Monika Niederhuber, a technical assistant and lecturer for the ETHZ environmental systems science department, structures her courses to foster a deep understanding of GIS technology and its applications. Students in these introductory-level courses learn the theoretical basics and fundamental concepts of GIS and then practice them on small but practical projects. For example, Niederhuber's course includes a GIS-based case study project that is within the context of environmental problem-solving and in collaboration with an outside organization. The outside organization proposes the case study topic, and with instructor guidance, the students are responsible for carrying out the project. The students plan the schedule, define the criteria for analysis, select relevant GIS data, create conceptual models and workflows, transform the models with ArcGIS, and present their results to the course plenum and the external partner. In the past, students have worked with various partners, such as Swiss Regional Parks, and have completed topics such as modeling potential weasel or hazel grouse habitats.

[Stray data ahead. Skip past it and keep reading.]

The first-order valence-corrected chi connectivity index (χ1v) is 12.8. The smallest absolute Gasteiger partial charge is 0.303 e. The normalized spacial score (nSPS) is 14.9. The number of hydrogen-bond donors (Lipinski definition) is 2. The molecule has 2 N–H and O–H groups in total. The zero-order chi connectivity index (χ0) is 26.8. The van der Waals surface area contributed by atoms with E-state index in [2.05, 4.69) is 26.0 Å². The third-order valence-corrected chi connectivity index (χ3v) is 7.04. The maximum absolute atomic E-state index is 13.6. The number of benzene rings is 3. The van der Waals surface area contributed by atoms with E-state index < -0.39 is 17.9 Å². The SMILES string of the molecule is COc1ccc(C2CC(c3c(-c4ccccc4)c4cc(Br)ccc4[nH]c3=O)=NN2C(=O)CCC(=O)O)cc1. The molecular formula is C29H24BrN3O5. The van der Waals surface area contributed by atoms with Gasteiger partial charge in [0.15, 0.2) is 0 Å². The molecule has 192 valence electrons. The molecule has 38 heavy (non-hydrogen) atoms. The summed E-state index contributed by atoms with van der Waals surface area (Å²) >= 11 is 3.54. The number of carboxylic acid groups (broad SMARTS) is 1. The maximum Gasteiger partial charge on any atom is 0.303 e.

Undergraduate students also participate in various biodiversity and integrated excursions. The excursions utilize a practical approach to encourage students to explore aspects of data literacy through real-world experiments. With ArcGIS Collector, students map together large datasets on spatially relevant issues. The excursions serve to familiarize students with GIS, create interactive lessons, and encourage students to consider spatial information in a discussible environment. Students have used the excursions to capture data on topics ranging from mapping trees, flowers, fungi, butterflies, tiger mosquito breeding spots, and birds to collecting wind speed and direction and tracking soil depth.
Faculty and students at the German-speaking Swiss Federal Institute of Technology—better known as ETH Zürich and a longtime leader in geotechnology education and research—have used Esri technology for more than 20 years.
In its work to lead the future of geospatial research, the Institute of Cartography and Geoinformation applies Esri technology for various research projects. Topics include cognitive engineering, mobile GIS, renewable energy, and mobility and sustainability.